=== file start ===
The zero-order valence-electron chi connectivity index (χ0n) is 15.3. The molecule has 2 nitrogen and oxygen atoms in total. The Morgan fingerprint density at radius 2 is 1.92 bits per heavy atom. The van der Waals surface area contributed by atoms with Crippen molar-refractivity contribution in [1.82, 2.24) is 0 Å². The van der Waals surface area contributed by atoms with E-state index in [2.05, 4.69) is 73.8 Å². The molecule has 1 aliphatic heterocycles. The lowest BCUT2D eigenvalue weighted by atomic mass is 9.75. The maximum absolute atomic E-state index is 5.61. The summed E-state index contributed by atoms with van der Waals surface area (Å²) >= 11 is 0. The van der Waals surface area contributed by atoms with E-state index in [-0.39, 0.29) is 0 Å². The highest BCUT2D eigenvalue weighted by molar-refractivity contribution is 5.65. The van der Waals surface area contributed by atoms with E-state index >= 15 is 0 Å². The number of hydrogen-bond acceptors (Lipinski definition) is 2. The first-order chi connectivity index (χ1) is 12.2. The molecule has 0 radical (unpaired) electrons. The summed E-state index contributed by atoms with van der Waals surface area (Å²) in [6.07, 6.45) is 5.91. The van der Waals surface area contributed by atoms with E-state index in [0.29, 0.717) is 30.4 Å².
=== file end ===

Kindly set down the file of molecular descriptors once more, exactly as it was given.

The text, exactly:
The zero-order valence-electron chi connectivity index (χ0n) is 15.3. The molecule has 2 nitrogen and oxygen atoms in total. The Morgan fingerprint density at radius 2 is 1.92 bits per heavy atom. The van der Waals surface area contributed by atoms with Crippen molar-refractivity contribution in [1.82, 2.24) is 0 Å². The van der Waals surface area contributed by atoms with E-state index in [2.05, 4.69) is 73.8 Å². The molecule has 1 aliphatic heterocycles. The lowest BCUT2D eigenvalue weighted by atomic mass is 9.75. The maximum absolute atomic E-state index is 5.61. The summed E-state index contributed by atoms with van der Waals surface area (Å²) >= 11 is 0. The van der Waals surface area contributed by atoms with E-state index in [-0.39, 0.29) is 0 Å². The highest BCUT2D eigenvalue weighted by molar-refractivity contribution is 5.65. The van der Waals surface area contributed by atoms with E-state index >= 15 is 0 Å². The number of hydrogen-bond acceptors (Lipinski definition) is 2. The first-order chi connectivity index (χ1) is 12.2. The molecule has 0 radical (unpaired) electrons. The summed E-state index contributed by atoms with van der Waals surface area (Å²) in [6.07, 6.45) is 5.91. The van der Waals surface area contributed by atoms with E-state index in [0.29, 0.717) is 30.4 Å².